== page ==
Are animal migrations social?
Migratory animals include a wide range of species—from tiny insects to the world's largest marine mammals. To achieve their journeys, migrants must walk, swim, or fly, often traversing complex landscapes that requires many choices about where, when, and why to move. Despite the diversity of migratory journeys made by animals, most scientists who study migration have a taxonomic focus—meaning that they study a particular species or group of species that migrate.
To better understand when, how and why social interactions shape migration, an all-female team of Konstanz scientists brought together research from 100 scientific publications spanning a diverse range of species and ecosystems. Through this synthesis, these researchers suggest that social interactions and social learning during migration are likely more widespread than previously thought.
The research took place at the Centre for the Advanced Study of Collective Behaviour at the University of Konstanz and the Max Planck Institute for Animal Behavior. The review article was published online in Trends in Ecology & Evolution.
- Migration itself creates a unique and challenging situation where social interactions are likely to be particularly beneficial. For example, migration is often timed with the changing seasons and as a result, the time available to explore and learn through individual experience alone is limited.
- Migration increases interactions between individuals that otherwise may not interact, providing opportunities for information exchange and learning. For example, some songbirds that are thought to be solitary move en masse through the sky during night-time migrations. Likewise, animals that are territorial during other parts of the year may change this behavior during migration. The synchronized nature of migratory movements brings together individuals from different groups, families, populations and species.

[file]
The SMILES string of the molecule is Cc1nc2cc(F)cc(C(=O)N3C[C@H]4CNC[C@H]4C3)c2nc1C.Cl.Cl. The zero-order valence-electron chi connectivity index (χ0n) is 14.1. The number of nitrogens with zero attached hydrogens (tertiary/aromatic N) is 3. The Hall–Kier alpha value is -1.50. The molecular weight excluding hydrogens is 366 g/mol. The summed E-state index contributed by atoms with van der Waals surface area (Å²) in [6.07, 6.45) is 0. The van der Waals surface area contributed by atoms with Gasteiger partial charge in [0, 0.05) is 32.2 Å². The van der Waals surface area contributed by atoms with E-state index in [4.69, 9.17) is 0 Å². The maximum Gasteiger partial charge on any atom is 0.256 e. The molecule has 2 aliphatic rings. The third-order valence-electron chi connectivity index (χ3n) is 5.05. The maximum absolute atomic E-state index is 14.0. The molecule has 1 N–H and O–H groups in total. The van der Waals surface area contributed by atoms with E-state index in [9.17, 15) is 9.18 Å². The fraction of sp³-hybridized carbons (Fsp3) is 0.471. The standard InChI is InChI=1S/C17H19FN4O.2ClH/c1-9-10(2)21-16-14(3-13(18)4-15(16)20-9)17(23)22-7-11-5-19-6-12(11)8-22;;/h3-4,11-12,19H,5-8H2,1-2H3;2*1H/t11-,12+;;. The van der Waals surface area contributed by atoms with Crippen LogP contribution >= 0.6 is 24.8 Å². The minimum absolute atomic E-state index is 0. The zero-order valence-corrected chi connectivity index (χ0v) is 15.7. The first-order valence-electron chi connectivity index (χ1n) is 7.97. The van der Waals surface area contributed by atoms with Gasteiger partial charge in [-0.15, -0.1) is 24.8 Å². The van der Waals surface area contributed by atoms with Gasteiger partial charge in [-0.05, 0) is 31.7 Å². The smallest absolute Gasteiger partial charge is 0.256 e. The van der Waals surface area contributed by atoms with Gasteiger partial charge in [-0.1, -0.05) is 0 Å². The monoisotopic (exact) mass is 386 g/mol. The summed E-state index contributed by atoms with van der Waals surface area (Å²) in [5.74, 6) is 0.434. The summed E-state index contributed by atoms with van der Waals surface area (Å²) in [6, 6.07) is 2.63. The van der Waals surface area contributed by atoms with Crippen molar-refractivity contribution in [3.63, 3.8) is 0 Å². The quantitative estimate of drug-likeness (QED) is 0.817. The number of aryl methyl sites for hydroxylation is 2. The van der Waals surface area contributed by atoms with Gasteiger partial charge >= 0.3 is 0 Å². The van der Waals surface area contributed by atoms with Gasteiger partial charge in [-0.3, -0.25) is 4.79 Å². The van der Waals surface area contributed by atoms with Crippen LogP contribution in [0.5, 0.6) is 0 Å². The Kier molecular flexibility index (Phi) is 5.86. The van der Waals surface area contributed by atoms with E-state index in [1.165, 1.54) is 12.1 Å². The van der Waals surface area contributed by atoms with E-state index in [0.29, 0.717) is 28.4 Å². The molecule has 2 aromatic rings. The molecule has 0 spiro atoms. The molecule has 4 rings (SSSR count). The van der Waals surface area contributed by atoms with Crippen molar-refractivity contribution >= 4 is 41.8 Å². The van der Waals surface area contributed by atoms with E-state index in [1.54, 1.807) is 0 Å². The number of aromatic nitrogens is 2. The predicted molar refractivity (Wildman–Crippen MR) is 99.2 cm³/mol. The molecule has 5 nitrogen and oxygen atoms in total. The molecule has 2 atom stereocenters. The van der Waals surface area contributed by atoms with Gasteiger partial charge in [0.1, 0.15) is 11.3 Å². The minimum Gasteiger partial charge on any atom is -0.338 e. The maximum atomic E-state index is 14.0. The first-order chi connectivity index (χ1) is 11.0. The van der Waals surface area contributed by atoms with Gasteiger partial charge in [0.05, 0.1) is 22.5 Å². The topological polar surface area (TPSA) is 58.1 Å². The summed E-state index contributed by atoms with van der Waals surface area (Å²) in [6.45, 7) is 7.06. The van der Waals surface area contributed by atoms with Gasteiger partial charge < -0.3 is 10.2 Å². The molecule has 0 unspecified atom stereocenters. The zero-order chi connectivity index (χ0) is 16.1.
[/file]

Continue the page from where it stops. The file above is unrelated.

- There are many ways animals can gain information from other individuals to improve their performance during migration. For example, even animals that travel alone can benefit from social information, by listening to distant vocalizations in the case of migrating blue whales or by following scent trails of other solitary carnivores. Likewise, migratory animals can learn from individuals of the same species or from other species.
The authors see great potential in "next-generation tracking" methods to understand social interactions between animals. "Next-generation tracking" techniques include approaches like lifetime tracking (monitoring movements from birth to death) and group tracking (recording the whereabouts of an entire group of animals on the move), which share the characteristics of combined technological advances in animal tracking with novel study designs.
The review also highlights wildlife reintroductions and translocations as opportunities to study social aspects of migration. The authors encourage future research that takes advantage of these wildlife management actions to provide new insights into animal migration and help to enhance existing efforts to conserve and protect animal migration in a changing world.